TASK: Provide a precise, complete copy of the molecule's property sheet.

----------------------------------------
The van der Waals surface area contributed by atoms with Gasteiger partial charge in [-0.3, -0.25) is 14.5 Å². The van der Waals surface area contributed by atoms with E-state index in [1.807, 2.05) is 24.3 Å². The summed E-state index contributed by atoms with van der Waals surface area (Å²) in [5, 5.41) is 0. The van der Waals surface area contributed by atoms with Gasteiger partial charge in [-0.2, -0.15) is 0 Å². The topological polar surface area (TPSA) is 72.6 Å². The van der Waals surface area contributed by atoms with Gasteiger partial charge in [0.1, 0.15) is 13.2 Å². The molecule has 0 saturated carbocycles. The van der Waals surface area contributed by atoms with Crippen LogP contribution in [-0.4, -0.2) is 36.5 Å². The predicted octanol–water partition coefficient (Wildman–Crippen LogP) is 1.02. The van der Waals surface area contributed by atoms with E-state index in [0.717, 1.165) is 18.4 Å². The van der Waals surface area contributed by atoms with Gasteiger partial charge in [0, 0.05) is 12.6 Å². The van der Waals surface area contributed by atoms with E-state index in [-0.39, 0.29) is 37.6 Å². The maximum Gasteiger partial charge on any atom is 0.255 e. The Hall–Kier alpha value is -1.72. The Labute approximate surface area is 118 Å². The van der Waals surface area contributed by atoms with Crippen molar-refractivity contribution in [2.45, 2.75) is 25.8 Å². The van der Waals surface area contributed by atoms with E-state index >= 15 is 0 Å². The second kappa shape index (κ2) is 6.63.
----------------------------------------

The van der Waals surface area contributed by atoms with Gasteiger partial charge in [-0.3, -0.25) is 14.5 Å². The van der Waals surface area contributed by atoms with E-state index in [1.807, 2.05) is 24.3 Å². The summed E-state index contributed by atoms with van der Waals surface area (Å²) in [5, 5.41) is 0. The van der Waals surface area contributed by atoms with Gasteiger partial charge in [-0.2, -0.15) is 0 Å². The topological polar surface area (TPSA) is 72.6 Å². The van der Waals surface area contributed by atoms with Gasteiger partial charge in [0.1, 0.15) is 13.2 Å². The molecule has 0 saturated carbocycles. The van der Waals surface area contributed by atoms with Crippen LogP contribution in [-0.4, -0.2) is 36.5 Å². The predicted octanol–water partition coefficient (Wildman–Crippen LogP) is 1.02. The van der Waals surface area contributed by atoms with E-state index in [0.717, 1.165) is 18.4 Å². The van der Waals surface area contributed by atoms with Gasteiger partial charge in [0, 0.05) is 12.6 Å². The van der Waals surface area contributed by atoms with E-state index in [-0.39, 0.29) is 37.6 Å². The maximum Gasteiger partial charge on any atom is 0.255 e. The Hall–Kier alpha value is -1.72. The Labute approximate surface area is 118 Å². The van der Waals surface area contributed by atoms with Crippen molar-refractivity contribution in [2.45, 2.75) is 25.8 Å². The van der Waals surface area contributed by atoms with E-state index >= 15 is 0 Å². The second kappa shape index (κ2) is 6.63.